When overclocking the i9-11900K, we decided to do so by testing without AVX-512 instructions. When you unlock all of the power limits, you’re thermally limited, with the CPU reaching 100 degrees Celsius in several seconds. Since every board is different in following (or not following) Intel specifications, we’ve removed that variable. The bottom line is that if you need to use these instructions, you’ll need to set a significant offset compared to non-AVX-512 loads. To that end, we settled on a 5.1 GHz overclock at around 1.3V. Our CPU uses around 225W in this configuration, which lands between stock power use (195W) and AVX-512 power use (~265W) and is the end of the line due to thermal constraints.
On the memory front, the Z590 FTW WIFI worked with our DDR4 3600 sticks at a 1:2 ratio (Gear 2) and didn’t have any issues with the DDR4 4000 kit (also Gear 2). AIDA bandwidth and latency tests put the FTW WIFI towards the top of the pack, especially in writes, copy and latency. Again, we had no issues getting these kits to work on this board and BIOS for our limited memory testing.
EVGA’s latest iteration of the FTW WIFI board has taken it to another level, at least appearance-wise. However, don’t take that as a knock on the hardware. EVGA boards use quality hardware and robust power delivery, but the looks and RGB limitations have often stood out--this generation mostly fixes that. In the end, the $429.99 Z590 FTW WIFI comes to the table with a 12-phase 90A VRM configuration for the CPU, a USB 3.2 Gen2x2 port, integrated Intel Wi-Fi 6 and more.
Performance out of the box was hit and miss. Where the system lacked in some tests like the PCMark Suite, it excelled in gaming, if only by a small margin. A couple of simple tweaks (adjusting offsets) and it runs just as fast as any other board. That said, in most tests, the difference in performance was slight and nothing to worry about.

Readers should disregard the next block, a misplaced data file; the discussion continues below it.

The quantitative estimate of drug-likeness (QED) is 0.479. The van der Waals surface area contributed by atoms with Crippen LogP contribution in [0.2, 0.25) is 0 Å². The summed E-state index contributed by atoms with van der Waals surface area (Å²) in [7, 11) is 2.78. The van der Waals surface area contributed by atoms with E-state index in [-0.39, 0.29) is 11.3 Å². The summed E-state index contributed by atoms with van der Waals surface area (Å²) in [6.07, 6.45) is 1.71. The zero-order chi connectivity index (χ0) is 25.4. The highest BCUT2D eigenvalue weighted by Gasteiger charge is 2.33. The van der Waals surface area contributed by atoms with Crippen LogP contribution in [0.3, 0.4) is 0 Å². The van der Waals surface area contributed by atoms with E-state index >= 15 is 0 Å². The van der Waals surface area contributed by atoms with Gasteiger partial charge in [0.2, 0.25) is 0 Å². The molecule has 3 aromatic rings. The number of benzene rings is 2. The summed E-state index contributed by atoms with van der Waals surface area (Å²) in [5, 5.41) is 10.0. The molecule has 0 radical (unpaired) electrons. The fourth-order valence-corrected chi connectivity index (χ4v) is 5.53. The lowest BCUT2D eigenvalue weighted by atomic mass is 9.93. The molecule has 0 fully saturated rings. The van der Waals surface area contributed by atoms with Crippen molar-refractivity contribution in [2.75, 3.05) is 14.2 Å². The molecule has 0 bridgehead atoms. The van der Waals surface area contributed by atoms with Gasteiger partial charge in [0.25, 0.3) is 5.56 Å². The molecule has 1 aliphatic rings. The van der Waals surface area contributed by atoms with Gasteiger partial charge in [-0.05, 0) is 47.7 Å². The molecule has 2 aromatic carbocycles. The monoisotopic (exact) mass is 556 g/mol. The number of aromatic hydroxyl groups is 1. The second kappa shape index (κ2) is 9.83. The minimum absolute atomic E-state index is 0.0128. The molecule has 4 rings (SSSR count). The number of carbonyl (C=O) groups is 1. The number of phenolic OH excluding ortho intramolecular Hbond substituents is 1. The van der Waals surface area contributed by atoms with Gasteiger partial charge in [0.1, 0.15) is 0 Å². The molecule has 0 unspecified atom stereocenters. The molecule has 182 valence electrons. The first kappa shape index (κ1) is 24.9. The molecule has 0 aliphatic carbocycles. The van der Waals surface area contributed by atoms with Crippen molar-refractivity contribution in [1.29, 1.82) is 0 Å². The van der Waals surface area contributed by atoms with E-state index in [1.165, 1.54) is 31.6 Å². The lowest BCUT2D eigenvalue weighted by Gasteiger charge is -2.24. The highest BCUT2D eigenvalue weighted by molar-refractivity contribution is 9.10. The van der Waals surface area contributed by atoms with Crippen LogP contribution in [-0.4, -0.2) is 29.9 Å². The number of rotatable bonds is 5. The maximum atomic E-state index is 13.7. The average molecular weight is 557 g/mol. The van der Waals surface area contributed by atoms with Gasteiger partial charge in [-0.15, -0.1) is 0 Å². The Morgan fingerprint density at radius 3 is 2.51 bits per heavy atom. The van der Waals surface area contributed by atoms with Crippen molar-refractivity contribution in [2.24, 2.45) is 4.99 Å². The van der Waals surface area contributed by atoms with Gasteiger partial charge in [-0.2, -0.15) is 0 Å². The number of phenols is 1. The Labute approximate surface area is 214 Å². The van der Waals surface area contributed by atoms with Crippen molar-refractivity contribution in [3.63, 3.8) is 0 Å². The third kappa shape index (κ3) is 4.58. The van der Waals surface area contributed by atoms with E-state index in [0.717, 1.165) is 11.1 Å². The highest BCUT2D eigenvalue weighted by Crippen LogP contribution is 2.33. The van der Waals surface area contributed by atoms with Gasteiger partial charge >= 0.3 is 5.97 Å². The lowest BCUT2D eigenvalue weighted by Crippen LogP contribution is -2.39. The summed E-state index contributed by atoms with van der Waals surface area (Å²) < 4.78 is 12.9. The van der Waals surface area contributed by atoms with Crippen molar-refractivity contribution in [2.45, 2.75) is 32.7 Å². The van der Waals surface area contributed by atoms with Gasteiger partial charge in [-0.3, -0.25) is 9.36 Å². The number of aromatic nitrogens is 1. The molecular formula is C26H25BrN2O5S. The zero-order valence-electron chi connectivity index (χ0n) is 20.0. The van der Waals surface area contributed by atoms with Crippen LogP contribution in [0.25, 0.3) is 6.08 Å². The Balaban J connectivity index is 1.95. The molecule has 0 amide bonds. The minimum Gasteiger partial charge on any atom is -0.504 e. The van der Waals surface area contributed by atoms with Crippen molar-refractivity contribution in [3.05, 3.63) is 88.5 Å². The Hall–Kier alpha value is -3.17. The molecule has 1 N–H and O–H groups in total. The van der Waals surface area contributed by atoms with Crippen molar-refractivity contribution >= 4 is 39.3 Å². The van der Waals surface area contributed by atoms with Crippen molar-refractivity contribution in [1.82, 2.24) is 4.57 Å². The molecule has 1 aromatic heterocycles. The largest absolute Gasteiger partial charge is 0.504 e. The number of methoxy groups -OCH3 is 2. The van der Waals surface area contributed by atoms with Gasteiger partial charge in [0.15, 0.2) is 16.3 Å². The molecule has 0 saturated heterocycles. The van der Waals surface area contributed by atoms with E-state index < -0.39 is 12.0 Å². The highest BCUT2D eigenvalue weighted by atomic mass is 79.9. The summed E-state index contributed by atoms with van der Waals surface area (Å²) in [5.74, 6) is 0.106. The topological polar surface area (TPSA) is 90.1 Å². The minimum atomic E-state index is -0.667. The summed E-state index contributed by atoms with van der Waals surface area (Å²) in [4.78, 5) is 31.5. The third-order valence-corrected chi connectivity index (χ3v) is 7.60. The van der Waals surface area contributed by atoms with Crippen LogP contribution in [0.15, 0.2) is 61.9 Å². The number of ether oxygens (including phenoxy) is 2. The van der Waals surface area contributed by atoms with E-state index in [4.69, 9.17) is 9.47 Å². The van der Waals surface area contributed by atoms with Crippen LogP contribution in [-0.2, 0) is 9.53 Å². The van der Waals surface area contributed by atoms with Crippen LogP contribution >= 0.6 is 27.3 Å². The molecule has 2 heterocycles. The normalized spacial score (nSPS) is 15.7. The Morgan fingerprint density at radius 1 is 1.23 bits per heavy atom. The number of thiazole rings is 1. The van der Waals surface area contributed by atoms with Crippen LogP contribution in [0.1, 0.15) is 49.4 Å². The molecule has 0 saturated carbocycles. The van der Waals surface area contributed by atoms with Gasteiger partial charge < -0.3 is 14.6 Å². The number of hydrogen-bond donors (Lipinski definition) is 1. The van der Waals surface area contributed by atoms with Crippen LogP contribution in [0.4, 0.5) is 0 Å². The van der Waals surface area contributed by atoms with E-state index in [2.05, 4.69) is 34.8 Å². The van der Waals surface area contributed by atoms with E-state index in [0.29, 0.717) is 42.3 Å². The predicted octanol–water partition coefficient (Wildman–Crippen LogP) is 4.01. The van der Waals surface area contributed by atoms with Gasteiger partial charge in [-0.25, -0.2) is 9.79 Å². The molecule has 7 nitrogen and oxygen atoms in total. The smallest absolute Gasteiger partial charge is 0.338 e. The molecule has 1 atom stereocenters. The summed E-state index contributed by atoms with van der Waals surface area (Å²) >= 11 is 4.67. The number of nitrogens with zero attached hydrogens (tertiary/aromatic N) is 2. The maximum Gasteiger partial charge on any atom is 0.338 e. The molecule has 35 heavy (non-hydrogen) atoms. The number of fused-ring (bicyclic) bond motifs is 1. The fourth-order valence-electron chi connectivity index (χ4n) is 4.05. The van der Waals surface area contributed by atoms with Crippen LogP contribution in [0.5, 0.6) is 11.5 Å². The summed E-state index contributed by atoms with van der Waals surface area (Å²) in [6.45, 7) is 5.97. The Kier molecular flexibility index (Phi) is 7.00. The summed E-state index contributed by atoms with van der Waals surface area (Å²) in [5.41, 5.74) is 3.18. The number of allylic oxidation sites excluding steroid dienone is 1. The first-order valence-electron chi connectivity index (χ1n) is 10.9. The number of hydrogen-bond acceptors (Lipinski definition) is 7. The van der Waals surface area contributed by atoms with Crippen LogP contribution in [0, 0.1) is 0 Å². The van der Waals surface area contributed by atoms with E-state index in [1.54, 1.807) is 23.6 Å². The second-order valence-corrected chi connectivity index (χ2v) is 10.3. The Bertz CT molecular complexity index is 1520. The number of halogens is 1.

As far as improvements are concerned, I would like to have seen a 2.5 GbE port on this board as most others, especially at this premium price-point, include 2.5 GbE. The rear IO plate only has seven USB ports, which will be too few for some users. Sure, there are additional headers to use, but we’d like to see eight-plus on the IO. Some may pick at the Wi-Fi 6 (as opposed to 6E), but at this point, few own routers that reach those speeds in the first place.
There’s a fair amount of competition in this premium space, with some impressive boards vying for your money. This includes the ASRock Z590 Taichi ($459.99) (opens in new tab), the Asus ROG Maximus XIII Hero ($480.99) (opens in new tab), and the MSI MEG Z590 Ace ($491.99) (opens in new tab). In addition, some intriguing parts are priced lower, like the MSI MEG Z590 Unify ($379.99 (opens in new tab)). The most significant difference between these boards and the EVGA comes down to Wi-Fi 6/6E capability (most have 6E and 2.5 GbE), M.2 slot count (Unify has four, the rest have three), USB port count on the rear IO, and of course, looks and price. There are other differences, including audio codec and power delivery. However, most won’t notice the audio, and all of the listed boards easily support our flagship-class CPU, including overclocking. Looks also play a role, and while the EVGA has notably improved for this generation, some may find the other more shrouded and RGB-laden boards fit their build theme better.
Overall, we like what EVGA has done with the Z590 FTW WIFI. However, if you need the latest Wi-Fi capability or faster Ethernet, you’ll have to use add-in cards or select another board. In the end, the EVGA Z590 FTW WIFI is a solid option to build your Z590 PC on. While it doesn’t offer the latest and greatest on some features, there are only a few out there who would truly miss them.